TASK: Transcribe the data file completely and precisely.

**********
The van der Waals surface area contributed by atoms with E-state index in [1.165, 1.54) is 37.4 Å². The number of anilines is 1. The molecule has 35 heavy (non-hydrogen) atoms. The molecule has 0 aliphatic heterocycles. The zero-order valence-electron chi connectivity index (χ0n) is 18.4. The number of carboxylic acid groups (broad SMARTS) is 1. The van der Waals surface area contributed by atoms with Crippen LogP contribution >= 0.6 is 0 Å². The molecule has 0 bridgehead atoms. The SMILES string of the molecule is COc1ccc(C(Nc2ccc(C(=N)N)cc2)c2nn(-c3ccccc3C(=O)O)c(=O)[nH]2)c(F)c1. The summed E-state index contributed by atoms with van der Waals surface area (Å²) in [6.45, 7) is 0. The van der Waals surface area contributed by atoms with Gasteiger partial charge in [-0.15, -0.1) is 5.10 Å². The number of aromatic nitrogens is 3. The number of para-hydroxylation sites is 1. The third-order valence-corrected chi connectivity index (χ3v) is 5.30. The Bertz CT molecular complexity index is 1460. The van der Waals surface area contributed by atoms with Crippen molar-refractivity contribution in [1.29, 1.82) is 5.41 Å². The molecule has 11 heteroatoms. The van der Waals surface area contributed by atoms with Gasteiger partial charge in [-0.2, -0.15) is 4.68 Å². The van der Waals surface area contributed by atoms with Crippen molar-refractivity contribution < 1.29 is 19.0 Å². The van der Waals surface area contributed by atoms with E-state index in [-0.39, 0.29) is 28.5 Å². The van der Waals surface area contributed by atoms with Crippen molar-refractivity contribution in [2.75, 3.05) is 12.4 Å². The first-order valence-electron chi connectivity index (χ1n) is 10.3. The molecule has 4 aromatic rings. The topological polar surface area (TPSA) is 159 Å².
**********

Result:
The van der Waals surface area contributed by atoms with E-state index in [1.165, 1.54) is 37.4 Å². The number of anilines is 1. The molecule has 35 heavy (non-hydrogen) atoms. The molecule has 0 aliphatic heterocycles. The zero-order valence-electron chi connectivity index (χ0n) is 18.4. The number of carboxylic acid groups (broad SMARTS) is 1. The van der Waals surface area contributed by atoms with Crippen LogP contribution >= 0.6 is 0 Å². The molecule has 0 bridgehead atoms. The SMILES string of the molecule is COc1ccc(C(Nc2ccc(C(=N)N)cc2)c2nn(-c3ccccc3C(=O)O)c(=O)[nH]2)c(F)c1. The summed E-state index contributed by atoms with van der Waals surface area (Å²) in [6.45, 7) is 0. The van der Waals surface area contributed by atoms with Gasteiger partial charge in [-0.15, -0.1) is 5.10 Å². The number of aromatic nitrogens is 3. The number of para-hydroxylation sites is 1. The third-order valence-corrected chi connectivity index (χ3v) is 5.30. The Bertz CT molecular complexity index is 1460. The van der Waals surface area contributed by atoms with Crippen molar-refractivity contribution in [1.29, 1.82) is 5.41 Å². The molecule has 11 heteroatoms. The van der Waals surface area contributed by atoms with Gasteiger partial charge in [-0.2, -0.15) is 4.68 Å². The van der Waals surface area contributed by atoms with Crippen molar-refractivity contribution < 1.29 is 19.0 Å². The van der Waals surface area contributed by atoms with E-state index in [-0.39, 0.29) is 28.5 Å². The van der Waals surface area contributed by atoms with Crippen molar-refractivity contribution in [2.75, 3.05) is 12.4 Å². The first-order valence-electron chi connectivity index (χ1n) is 10.3. The molecule has 4 aromatic rings. The topological polar surface area (TPSA) is 159 Å².